Agricultural Marketing Service April 2015 – Federal Register Recent Federal Regulation Documents
Results 1 - 10 of 10
National Organic Program; Origin of Livestock
The U.S. Department of Agriculture's Agricultural Marketing Service (USDA AMS) proposes to amend the origin of livestock requirements for dairy animals under the USDA organic regulations. This proposed action would specify that a producer can transition dairy animals into organic production once. This proposed action would clarify that, after completion of this one-time transition, any new dairy animals that a producer adds to a dairy farm would need to be managed organically from the last third of gestation or sourced from dairy animals that already completed their transition into organic production. This proposed action would also clarify how breeder stock should be managed on organic livestock farms.
Honey Packers and Importers Research, Promotion, Consumer Education and Information Order; Assessment Rate Increase
This rule amends the Honey Packers and Importers Research, Promotion, Consumer Education and Information Order (Order) to increase the assessment rate from $0.01 per pound to $0.015 per pound on honey and honey products, over a two-year period. The Order limits an increase in the assessment rate to no more than one-quarter cent per pound per year. Thus, the rate will increase to $0.0125 per pound for the period January 1 through December 31, 2015, and to $0.015 per pound on and after January 1, 2016. This increase was unanimously recommended by the Honey Packers and Importers Board (Board) which administers the Order with oversight by the U.S. Department of Agriculture (USDA). Under the program, assessments are collected from first handlers (packers) and importers and used for research and promotion projects designed to maintain and expand the market for honey and honey products in the United States and abroad. Additional funds will allow the Board to expand its production research activities and promotional efforts. The Board's production research focuses on maintaining the health of honey bee colonies. Increasing demand for honey and honey products will benefit the honey industry as a whole. This action also makes three additional changes to: Clarify that the assessment rate applies not only to the Harmonized Tariff Schedule numbers but to any other numbers used to identify honey; change the length of time that books and records are to be held; and change the exemption requirements.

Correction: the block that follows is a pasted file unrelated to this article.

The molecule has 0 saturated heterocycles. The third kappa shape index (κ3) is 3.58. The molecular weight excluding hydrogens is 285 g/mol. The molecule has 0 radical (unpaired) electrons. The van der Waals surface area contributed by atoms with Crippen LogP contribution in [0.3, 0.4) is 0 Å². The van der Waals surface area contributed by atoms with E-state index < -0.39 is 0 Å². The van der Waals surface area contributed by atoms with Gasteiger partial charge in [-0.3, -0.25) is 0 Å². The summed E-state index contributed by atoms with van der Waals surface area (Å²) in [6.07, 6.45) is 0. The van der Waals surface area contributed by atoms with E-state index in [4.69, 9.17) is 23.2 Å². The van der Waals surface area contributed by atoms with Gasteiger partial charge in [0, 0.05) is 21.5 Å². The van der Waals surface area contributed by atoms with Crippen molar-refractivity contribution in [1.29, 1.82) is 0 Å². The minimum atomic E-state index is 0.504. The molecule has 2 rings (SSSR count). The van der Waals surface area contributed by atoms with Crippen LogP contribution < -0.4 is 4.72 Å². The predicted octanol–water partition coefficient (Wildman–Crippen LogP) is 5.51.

Cranberries Grown in States of Massachusetts, et al.; Revising Determination of Sales History
This proposed rule would implement a recommendation from the Cranberry Marketing Committee (Committee) to revise the determination of sales history provisions currently prescribed under the cranberry marketing order (order). The Committee, which consists of 13 growers and 1 public member, locally administers the order regulating the handling of cranberries grown in Massachusetts, Rhode Island, Connecticut, New Jersey, Wisconsin, Michigan, Minnesota, Oregon, Washington, and Long Island in the State of New York. Under the order, there are two different sales history calculations that have been established for this program. This action would clarify when the different methods for calculating sales history would be used. This action would also remove the fresh fruit exemption from one of the calculations.
Irish Potatoes Grown in Colorado and Imported Irish Potatoes; Relaxation of the Handling Regulation for Area No. 2 and Import Regulations
This rule revises the minimum quantity exception for potatoes handled under the Colorado potato marketing order, Area No. 2 (order). The order regulates the handling of Irish potatoes grown in Colorado and is administered locally by the Colorado Potato Administrative Committee, Area No. 2 (Committee). This action increases the quantity of potatoes that may be handled under the order without regard to the order's handling regulation requirements from 1,000 to 2,000 pounds. The change in the import regulation is required under section 8e of the Agricultural Marketing Agreement Act of 1937. This action allows for the importation which, in the aggregate, does not exceed 2,000 pounds for all other round type potatoes, except red skinned, round type or long type potatoes that continue to remain at a 500 pound limit, to be imported without regard to the import regulations. This action is expected to benefit producers, handlers, and importers.